14. May 9, 2016 #13
    Thank you all for your help, this gives me a good idea of the practicality of my project. The reason I'm doing electric > thermal > mechanical, instead of electric > mechanical, is because I want to build a steam engine. Simply put.
  15. May 9, 2016 #14
    Also, this is no romantic African Queen Multi-Day adventure xD. Sorry!
  16. May 9, 2016 #15


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    I actually enjoyed this thread, as I did tons of behind the seas calculations, which really drilled into my head the "energy density" of different sources.
    If you look back, you'll see that your battery has as much energy as 32 grams of gasoline, or 3 tea lights.
    At 5% efficiency, that comes out to be 1.6 grams of gas, or just 1/7 of a tea light candle.

    I used the calculations for my boat with battery electric drive, and without the steam engine interface, it would require 56 deep cycle marine batteries, for my 12 mile round trip.
    This is equivalent to 18 extra OmCheetos in my boat, which I can assure you, would not fit.

    Personally, I don't like the idea of a homemade steam engine that uses any kind of liquid fuel. I would go with wood. It has a nice energy density, and is prone not to spill everywhere, get all over you, and burn you to death, while you're trying to have fun.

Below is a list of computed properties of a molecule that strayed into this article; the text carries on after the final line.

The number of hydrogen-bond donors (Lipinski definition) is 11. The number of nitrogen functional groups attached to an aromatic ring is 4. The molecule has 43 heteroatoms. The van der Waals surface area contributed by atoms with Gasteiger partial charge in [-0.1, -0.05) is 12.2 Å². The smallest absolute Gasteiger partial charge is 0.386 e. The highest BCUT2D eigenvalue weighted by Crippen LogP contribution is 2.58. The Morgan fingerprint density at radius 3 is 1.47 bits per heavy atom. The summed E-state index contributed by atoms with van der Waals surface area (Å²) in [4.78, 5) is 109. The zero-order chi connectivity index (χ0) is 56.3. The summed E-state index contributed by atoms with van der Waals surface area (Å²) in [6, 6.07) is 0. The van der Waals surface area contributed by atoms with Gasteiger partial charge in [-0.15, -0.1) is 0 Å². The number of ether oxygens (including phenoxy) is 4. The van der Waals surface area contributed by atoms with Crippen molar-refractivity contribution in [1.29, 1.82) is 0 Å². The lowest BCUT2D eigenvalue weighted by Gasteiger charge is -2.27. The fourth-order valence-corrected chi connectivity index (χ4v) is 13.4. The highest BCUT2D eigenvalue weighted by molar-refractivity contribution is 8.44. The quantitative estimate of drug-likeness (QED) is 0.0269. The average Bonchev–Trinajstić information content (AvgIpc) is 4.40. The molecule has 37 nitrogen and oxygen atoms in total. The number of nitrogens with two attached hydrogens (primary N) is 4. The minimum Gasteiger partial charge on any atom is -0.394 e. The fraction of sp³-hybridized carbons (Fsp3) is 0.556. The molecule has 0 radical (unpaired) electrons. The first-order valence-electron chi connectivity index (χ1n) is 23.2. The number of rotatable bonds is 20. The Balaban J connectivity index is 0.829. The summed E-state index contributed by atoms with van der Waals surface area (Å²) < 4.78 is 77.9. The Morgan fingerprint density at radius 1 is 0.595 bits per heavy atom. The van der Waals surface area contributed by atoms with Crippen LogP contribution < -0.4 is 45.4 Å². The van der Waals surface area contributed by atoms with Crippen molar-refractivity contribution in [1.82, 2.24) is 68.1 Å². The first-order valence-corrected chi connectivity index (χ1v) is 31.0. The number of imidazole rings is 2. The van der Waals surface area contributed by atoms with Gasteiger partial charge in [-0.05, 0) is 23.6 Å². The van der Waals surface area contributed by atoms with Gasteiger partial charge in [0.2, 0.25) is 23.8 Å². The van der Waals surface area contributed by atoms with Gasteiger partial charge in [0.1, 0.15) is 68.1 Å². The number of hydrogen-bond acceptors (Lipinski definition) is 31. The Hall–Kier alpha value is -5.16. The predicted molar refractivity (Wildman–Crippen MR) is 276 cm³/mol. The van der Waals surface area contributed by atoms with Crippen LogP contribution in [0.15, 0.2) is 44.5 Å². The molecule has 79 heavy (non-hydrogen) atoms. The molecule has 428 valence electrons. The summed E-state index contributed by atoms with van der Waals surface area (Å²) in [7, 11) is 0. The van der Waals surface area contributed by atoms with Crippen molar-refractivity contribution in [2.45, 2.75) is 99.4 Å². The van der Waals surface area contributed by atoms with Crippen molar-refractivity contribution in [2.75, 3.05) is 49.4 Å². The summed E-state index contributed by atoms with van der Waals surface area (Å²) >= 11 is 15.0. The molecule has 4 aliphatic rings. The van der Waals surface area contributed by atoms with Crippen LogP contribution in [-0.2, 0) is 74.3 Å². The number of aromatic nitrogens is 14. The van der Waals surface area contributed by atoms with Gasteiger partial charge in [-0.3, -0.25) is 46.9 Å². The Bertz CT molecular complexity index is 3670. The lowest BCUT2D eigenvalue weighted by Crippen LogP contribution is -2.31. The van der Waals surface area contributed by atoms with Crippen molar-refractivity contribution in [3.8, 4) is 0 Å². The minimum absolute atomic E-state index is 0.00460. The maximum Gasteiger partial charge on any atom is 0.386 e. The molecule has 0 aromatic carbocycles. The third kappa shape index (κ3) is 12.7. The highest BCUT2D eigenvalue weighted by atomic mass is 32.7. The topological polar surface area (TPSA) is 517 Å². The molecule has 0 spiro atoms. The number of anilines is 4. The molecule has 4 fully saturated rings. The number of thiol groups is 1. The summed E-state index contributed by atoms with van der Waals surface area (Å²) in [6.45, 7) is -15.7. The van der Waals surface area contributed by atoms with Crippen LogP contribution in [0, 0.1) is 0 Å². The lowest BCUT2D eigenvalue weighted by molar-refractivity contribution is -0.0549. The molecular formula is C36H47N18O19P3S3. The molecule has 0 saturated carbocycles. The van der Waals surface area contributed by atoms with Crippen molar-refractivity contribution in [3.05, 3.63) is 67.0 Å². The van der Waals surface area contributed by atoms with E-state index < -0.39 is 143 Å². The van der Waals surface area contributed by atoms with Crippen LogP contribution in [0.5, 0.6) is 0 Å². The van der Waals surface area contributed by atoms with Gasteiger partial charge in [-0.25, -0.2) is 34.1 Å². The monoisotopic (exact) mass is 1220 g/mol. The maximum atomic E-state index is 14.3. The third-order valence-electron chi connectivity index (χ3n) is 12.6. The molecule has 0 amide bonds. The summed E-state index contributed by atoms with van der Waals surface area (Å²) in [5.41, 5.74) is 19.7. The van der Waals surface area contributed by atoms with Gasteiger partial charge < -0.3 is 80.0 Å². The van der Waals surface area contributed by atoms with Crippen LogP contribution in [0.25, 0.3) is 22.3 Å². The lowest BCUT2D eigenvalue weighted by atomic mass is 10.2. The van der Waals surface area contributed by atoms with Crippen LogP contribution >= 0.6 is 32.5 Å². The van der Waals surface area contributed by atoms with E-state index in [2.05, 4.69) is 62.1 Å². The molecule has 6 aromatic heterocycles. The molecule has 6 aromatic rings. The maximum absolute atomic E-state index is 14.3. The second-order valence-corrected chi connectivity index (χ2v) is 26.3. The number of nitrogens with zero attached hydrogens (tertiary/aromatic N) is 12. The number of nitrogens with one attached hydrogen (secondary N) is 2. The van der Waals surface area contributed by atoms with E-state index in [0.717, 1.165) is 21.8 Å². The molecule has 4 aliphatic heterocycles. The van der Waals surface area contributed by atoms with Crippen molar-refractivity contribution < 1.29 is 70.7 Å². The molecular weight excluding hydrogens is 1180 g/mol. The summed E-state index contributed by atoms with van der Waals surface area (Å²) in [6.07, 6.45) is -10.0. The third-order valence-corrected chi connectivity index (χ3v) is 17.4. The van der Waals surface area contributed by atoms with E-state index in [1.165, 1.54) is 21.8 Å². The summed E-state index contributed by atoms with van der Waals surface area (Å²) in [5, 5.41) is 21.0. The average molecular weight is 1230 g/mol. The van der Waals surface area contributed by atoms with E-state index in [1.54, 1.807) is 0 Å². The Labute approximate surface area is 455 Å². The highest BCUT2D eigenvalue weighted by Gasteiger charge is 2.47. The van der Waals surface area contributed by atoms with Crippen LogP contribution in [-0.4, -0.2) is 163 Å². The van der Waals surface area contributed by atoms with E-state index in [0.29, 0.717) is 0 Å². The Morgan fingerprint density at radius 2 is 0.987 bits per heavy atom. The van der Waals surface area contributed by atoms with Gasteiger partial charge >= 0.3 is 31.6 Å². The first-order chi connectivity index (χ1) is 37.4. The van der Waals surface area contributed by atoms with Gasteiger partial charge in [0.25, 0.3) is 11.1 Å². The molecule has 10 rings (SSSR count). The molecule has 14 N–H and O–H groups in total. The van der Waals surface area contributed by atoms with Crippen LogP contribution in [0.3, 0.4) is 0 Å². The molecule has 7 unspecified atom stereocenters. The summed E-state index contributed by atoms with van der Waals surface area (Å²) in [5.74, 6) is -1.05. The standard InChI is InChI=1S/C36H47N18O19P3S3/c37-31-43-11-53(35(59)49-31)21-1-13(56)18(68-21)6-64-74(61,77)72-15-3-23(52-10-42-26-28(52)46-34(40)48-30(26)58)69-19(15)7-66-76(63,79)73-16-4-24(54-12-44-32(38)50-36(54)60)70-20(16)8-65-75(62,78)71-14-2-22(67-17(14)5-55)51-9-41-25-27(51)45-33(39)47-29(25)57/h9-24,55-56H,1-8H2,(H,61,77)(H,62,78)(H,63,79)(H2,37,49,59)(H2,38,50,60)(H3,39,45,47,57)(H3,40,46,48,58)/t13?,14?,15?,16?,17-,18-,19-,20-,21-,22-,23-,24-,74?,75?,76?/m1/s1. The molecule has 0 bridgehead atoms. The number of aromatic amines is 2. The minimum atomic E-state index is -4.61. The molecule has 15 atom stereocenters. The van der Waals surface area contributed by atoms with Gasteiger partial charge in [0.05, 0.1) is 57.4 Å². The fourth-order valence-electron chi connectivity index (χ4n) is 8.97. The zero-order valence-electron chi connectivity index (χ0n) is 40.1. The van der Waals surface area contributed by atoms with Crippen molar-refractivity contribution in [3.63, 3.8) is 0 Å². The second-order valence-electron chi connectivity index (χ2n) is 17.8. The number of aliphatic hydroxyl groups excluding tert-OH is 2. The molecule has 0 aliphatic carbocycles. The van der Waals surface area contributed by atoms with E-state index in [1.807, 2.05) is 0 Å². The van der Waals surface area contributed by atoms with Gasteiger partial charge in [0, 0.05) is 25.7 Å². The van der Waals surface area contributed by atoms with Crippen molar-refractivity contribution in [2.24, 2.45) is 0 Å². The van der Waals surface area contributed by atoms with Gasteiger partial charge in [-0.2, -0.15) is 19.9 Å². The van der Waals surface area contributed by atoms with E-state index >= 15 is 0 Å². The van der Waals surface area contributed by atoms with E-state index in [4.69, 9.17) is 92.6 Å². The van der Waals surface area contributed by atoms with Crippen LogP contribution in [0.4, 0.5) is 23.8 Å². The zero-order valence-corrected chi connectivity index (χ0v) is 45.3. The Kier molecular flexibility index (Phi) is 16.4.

But do keep us informed, if and when you do make one. I always enjoy new "data".
    An acquaintance of mine has an electric boat, and I pester him once in a great while for how his performance statistics.
    He recently switched from "lead" to "lithium". He seemed very happy about the change.

    Unfortunately, I did not take notes the last time I ran into him.
  17. May 11, 2016 #16


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    The energy density of various fuels for comparison:

    Wood: 16.2 MJ/kg
    Methylated spirits: 30 MJ/kg
    LPG: 46 MJ/kg
    Lead acid battery: 0.17 MJ/kg

    So it would be very much harder to carry the same amount of energy in the form of a car battery than in the form of wood or methylated spirit (however this ignores possible differences in the efficiency with which that energy is turned into mechanical energy). This is the main reason we aren't all driving electric cars yet.

    Perhaps look at converting the burner to Methylated spirit or LPG if you don't want to use wood?